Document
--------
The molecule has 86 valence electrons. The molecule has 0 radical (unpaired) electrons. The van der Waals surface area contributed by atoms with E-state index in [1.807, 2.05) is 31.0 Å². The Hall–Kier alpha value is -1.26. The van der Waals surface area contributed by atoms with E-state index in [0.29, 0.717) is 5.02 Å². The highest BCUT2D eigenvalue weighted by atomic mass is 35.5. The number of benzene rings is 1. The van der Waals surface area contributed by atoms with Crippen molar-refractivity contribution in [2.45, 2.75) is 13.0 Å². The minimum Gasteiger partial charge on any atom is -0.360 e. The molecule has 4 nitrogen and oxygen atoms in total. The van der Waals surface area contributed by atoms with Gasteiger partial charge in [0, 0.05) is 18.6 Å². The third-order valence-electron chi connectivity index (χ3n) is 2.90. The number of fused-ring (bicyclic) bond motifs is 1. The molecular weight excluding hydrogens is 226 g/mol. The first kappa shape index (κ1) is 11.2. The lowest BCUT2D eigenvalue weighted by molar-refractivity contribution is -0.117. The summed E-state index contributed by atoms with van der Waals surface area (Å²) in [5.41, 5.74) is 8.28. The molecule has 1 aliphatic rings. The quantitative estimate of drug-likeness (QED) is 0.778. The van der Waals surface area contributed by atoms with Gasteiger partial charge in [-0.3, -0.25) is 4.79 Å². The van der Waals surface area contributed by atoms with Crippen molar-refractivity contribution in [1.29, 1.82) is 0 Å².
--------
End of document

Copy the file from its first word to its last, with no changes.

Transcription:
The molecule has 86 valence electrons. The molecule has 0 radical (unpaired) electrons. The van der Waals surface area contributed by atoms with E-state index in [1.807, 2.05) is 31.0 Å². The Hall–Kier alpha value is -1.26. The van der Waals surface area contributed by atoms with E-state index in [0.29, 0.717) is 5.02 Å². The highest BCUT2D eigenvalue weighted by atomic mass is 35.5. The number of benzene rings is 1. The van der Waals surface area contributed by atoms with Crippen molar-refractivity contribution in [2.45, 2.75) is 13.0 Å². The minimum Gasteiger partial charge on any atom is -0.360 e. The molecule has 4 nitrogen and oxygen atoms in total. The van der Waals surface area contributed by atoms with Gasteiger partial charge in [0, 0.05) is 18.6 Å². The third-order valence-electron chi connectivity index (χ3n) is 2.90. The number of fused-ring (bicyclic) bond motifs is 1. The molecular weight excluding hydrogens is 226 g/mol. The first kappa shape index (κ1) is 11.2. The lowest BCUT2D eigenvalue weighted by molar-refractivity contribution is -0.117. The summed E-state index contributed by atoms with van der Waals surface area (Å²) in [5.41, 5.74) is 8.28. The molecule has 1 aliphatic rings. The quantitative estimate of drug-likeness (QED) is 0.778. The van der Waals surface area contributed by atoms with Gasteiger partial charge in [-0.3, -0.25) is 4.79 Å². The van der Waals surface area contributed by atoms with Crippen molar-refractivity contribution in [1.29, 1.82) is 0 Å².